"What was it the Engines said,
Pilots touching, head to head,
Facing on the single track,
Half a world behind each back?
"
- Bret Harte

TODAYíS ROUTE:
Odgen, UT to Twin Falls, ID: US-89 North to I-15 North to SR-13 West to Corinne to SR-83 West to Lampo Junction to SR-504 to Promontory, back to SR-83 North to I-84 North, Exit 245 to Sublett Road to Malta, South on SR-81 to SR-77 South to Elba, South on Elba-Elmo Highway to Almo, through City of Rocks NR to Oakley, North on SR-27 to Burley, US-30 West through Kimberly to Twin Falls. (
MAP)

THE DETAILS:
The Iron Butt Association sponsors a ride across the country in 50 hours or less. Itís called the 50CC. I wonít be hitting the West Coast until day 46, just a bit slower than Iron Butt speed. But imagine when it used to take 6 months to cross this country by ox-drawn wagon. There were no highways, no airplanes, and even the railroad didnít reach across the land.

On May 10th, 1869, that all changed when the Union Pacific and Central Pacific Railroads met on a summit at a place called Promontory, Utah. This is the Golden Spike National Historic Site where on that fateful day a golden rail spike was symbolically tapped into the tie and the world was changed forever. The end of the frontier had arrived.

The railroads had labored for years to join the coasts. Thousands of immigrant workers, Chinese on the western side and Irish, Germans, and Italians on the east, fought through bitter winters and boiling summers to cross the mountains and plains. Land was graded, bridges were built, and tunnels were dug. Mile after mile of track was laid, at one point reaching a feverish 10 miles in one day. The site commemorates the moment the two locomotives met head to head: the Central Pacific Jupiter and the Union Pacific 119. Life-size working replicas of the trains sit on rails where the actual trains stood, 130 years ago.

Just down the road from Promontory are the headquarters for Thiokol. This is the company that makes rocket engines for the Space Shuttle, right here in the middle of nowhere. Theyíve also built the engines for just about every type of rocket and missile ever made: ICBMs, Minuteman, Sidewinders, and the Patriot, to name a few. A display with the actual rockets sits on the lawn in front of the factory entrance. When youíre riding down a deserted road and along comes a hundred-foot tall solid rocket booster, youíve just got to stop and take a picture.

I stop for lunch up the road at Mollieís Cafť in Snowville A cheeseburger, fries and some chili. This is one of those great little, local places where the entire community comes through every day. They've got no place else to go. It looks like itís been here forever, and so does Mollie.

An hour into Idaho, I reach the City of Rocks National Reserve, where massive granite rock formations provide a haven for climbers. The area also contains a section of the California Trail where emigrants headed west in wagon trains. The visitor center is just south of Almo where the road turns to gravel and rock. I decide to ride through the park, thinking I can deal with the unpaved route. BIG MISTAKE. 25 miles later, Iíve never been so thrilled to see asphalt. The trail (I canít really call it a road) was so bumpy and filled with gravel and stones that I though my teeth were going to fall out. This canít be good for a street bike. I wonít be doing that again, if I can avoid it!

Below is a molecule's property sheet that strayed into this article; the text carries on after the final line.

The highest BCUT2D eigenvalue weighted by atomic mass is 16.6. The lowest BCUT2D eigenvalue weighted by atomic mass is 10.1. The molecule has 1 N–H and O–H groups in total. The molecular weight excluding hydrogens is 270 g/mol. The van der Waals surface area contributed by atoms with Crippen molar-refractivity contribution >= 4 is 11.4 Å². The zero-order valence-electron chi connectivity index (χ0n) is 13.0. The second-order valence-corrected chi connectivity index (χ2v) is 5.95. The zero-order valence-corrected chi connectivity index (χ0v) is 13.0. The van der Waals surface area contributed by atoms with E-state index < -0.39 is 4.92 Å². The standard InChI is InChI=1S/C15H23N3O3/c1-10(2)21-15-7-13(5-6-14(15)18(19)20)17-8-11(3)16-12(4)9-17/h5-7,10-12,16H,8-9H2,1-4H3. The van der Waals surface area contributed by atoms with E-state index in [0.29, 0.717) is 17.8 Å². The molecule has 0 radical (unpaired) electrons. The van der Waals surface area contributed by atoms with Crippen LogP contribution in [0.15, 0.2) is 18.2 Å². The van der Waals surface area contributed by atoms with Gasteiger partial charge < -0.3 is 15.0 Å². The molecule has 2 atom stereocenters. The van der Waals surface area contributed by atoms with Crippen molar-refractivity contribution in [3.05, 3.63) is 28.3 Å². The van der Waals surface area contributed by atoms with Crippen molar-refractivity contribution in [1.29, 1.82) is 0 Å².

THE DAILY TAKE:
Miles Today: 250
Total Miles: 12,825
Time on Motorcycle: 4 Hours 25 Minutes
Average Speed: 56.6 MPH
States Visited today: 2 (UT, ID)
Total States Visited: 29
National Park Service Passport Stamps: 2
NPS Stamp totals: 94 Stamps, 26 States
Weather: Sunny, Cool, and Windy
Weight of a 30-foot section of rail: 560 pounds.

SEEN ON THE ROAD:
"Frequently High Winds. Occasional Blinding Dust Storms. Next 9 Miles" Ė road sign near mile-marker 248 on I-84, Idaho.

RANDOM PASSINGS:
The weather will be a factor in my travels for the next few days. Itís time to wear the heated vest again. As I travel north into Idaho, Iíll be facing what should be the coldest weather of my trip, and there is a strong possibility that any precipitation will come down as snow. Iím not too worried about the cold; Iíve got plenty of warm clothes and Iíve got my winter gloves ready. But snow could be a problem. Just in case, Iíve planned short days that allow for the unpredictable. If I had to hole up somewhere, I could probably catch up quickly and get back on schedule.

But something I canít prepare for is a dust storm. Much of this area of southern Idaho is flat farmland and dust storms are a reality. Yesterday, just down the road in Oregon, a dust storm in Eastern Oregon left behind death and destruction. Six people were killed and two-dozen were injured when the winds caused three huge pile-ups on I-84. 50 cars were involved in the accidents. Visibility was reduced to zero forcing people to just stop their cars in the middle of the interstate. Traffic coming up behind them slammed right into the stranded vehicles. Chalk up another reason to avoid the interstate.

On second thought, maybe that cold and snow doesnít sound so bad. Letís get north, now.

 


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